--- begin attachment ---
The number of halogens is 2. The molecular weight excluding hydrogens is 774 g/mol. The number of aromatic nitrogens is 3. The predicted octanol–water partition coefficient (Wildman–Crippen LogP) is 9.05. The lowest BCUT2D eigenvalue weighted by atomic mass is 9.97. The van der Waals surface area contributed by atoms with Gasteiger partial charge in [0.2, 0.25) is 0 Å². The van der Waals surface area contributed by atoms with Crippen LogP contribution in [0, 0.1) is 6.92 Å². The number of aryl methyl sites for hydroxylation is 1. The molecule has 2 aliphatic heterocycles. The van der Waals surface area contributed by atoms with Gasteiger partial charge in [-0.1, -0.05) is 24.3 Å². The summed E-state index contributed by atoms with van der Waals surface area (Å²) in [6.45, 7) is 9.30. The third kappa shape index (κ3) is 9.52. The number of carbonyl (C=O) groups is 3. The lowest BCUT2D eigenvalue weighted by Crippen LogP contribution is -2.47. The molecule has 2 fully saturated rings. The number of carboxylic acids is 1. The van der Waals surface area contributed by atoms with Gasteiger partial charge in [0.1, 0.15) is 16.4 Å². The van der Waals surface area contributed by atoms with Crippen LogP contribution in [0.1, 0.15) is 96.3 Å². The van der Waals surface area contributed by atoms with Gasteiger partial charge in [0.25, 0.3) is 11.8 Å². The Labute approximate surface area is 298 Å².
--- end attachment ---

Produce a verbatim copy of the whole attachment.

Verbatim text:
The number of halogens is 2. The molecular weight excluding hydrogens is 774 g/mol. The number of aromatic nitrogens is 3. The predicted octanol–water partition coefficient (Wildman–Crippen LogP) is 9.05. The lowest BCUT2D eigenvalue weighted by atomic mass is 9.97. The van der Waals surface area contributed by atoms with Gasteiger partial charge in [0.2, 0.25) is 0 Å². The van der Waals surface area contributed by atoms with Crippen LogP contribution in [0, 0.1) is 6.92 Å². The number of aryl methyl sites for hydroxylation is 1. The molecule has 2 aliphatic heterocycles. The van der Waals surface area contributed by atoms with Gasteiger partial charge in [-0.1, -0.05) is 24.3 Å². The summed E-state index contributed by atoms with van der Waals surface area (Å²) in [6.45, 7) is 9.30. The third kappa shape index (κ3) is 9.52. The number of carbonyl (C=O) groups is 3. The lowest BCUT2D eigenvalue weighted by Crippen LogP contribution is -2.47. The molecule has 2 fully saturated rings. The number of carboxylic acids is 1. The van der Waals surface area contributed by atoms with Gasteiger partial charge in [0.1, 0.15) is 16.4 Å². The van der Waals surface area contributed by atoms with Crippen LogP contribution in [0.1, 0.15) is 96.3 Å². The van der Waals surface area contributed by atoms with Gasteiger partial charge in [0.25, 0.3) is 11.8 Å². The Labute approximate surface area is 298 Å².